(http://www.cra-arc.gc.ca/E/pbg/tf/rc66/README.html)

 

Public transit passes are now deductible

Governments have been talking about encouraging public transportation for years. Recently the federal branch took a key step in that direction. Starting on July 1, 2006 public transit users can deduct the cost of their monthly passes as well as fees for passes with a longer duration. CRA includes buses, trains, local ferries, streetcars and subways as eligible transportation.

 

You or your spouse can deduct the costs, as well as those of your dependent children under the age of 19. It’s important that you keep copies of the receipts, though you do not need to mail them in when you are filing.

 

Education: Textbooks and scholarships

Governments are beginning to get wise to the fact that to compete with Indian programmers and Chinese engineers, Canadians are going to have to make significant improvements to their educational methods. This year, students who qualify for the education amount, can now also claim an amount to cover a part of the cost of their textbooks. The amount works out to $65 per month that you qualify as a full time student, or $20 a month that you qualify as a part-time student.

 

Students who, also qualify for the education amount, and who also receive certain scholarships, fellowships or bursaries also get a break. In the past, these items were included as part of taxable income however this year they are not.

 

A tax break for getting your kid off the couch

For parents who like to plan ahead, one of the most important tax changes announced last year that they need to know about was the Children’s Fitness Tax Credit. Parents who pay for their kids’ enrollment in an eligible program of physical activity during 2007, will be eligible for a non-refundable tax credit related to expenses of up to $500 per child who is under the age of 16 at any time during the year.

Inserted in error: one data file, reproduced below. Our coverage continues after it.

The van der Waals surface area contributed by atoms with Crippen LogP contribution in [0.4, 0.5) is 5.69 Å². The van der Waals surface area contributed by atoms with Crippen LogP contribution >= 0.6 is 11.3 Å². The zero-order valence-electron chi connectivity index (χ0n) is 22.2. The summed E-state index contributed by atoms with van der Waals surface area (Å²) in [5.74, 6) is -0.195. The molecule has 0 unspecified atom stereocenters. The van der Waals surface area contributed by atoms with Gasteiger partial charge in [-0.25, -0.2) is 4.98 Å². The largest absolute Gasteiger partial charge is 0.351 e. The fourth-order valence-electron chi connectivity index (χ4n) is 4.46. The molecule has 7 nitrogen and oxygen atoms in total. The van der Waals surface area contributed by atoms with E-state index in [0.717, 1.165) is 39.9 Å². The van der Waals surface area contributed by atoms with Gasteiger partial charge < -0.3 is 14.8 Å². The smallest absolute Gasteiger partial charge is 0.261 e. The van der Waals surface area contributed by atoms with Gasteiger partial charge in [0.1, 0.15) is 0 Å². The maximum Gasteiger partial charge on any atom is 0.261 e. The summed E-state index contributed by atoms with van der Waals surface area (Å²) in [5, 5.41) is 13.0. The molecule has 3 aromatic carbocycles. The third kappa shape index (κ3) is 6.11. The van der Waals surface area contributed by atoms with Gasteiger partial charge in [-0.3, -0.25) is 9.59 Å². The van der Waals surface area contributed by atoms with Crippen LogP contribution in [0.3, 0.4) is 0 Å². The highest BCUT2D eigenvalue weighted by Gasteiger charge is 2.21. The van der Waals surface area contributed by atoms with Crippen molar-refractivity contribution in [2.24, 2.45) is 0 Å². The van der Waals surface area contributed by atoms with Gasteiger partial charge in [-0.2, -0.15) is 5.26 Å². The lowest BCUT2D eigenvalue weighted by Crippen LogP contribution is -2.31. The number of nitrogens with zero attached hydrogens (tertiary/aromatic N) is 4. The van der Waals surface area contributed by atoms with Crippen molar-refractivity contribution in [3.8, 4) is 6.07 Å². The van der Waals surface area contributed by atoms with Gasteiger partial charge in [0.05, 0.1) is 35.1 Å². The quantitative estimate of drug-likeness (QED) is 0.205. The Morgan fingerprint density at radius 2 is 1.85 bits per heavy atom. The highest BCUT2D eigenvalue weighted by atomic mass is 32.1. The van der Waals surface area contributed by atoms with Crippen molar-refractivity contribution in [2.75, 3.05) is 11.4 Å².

Although the tax credit will only apply to activities that take place during the coming year, the fact that the net after tax cost of these events is much lower than their list prices, is expected to hopefully encourage more Canadians to get their increasingly obese children off their couches and onto treadmills.

 

The sole complication is that the tax authorities have not yet come up with a precise list of which activities will be eligible to benefit from the tax credits. CRA is slated to work with individual organizations in the coming months to determine which programs qualify. In the meantime some common sense is required. For example in a country like Canada, hockey is likely to be included in the list. That said, those who consider chess to be a sport could be out of luck.

 

For more information on tax changes related to the 2006 taxation year, check out CRA’s Web-site at:

(http://www.cra-arc.gc.ca/E/pub/tg/5000-g/5000-g-01-06e.html#P65_887)

 

 

Peter Diekmeyer (www.peterdiekmeyer.com) is a freelance business and economics writer.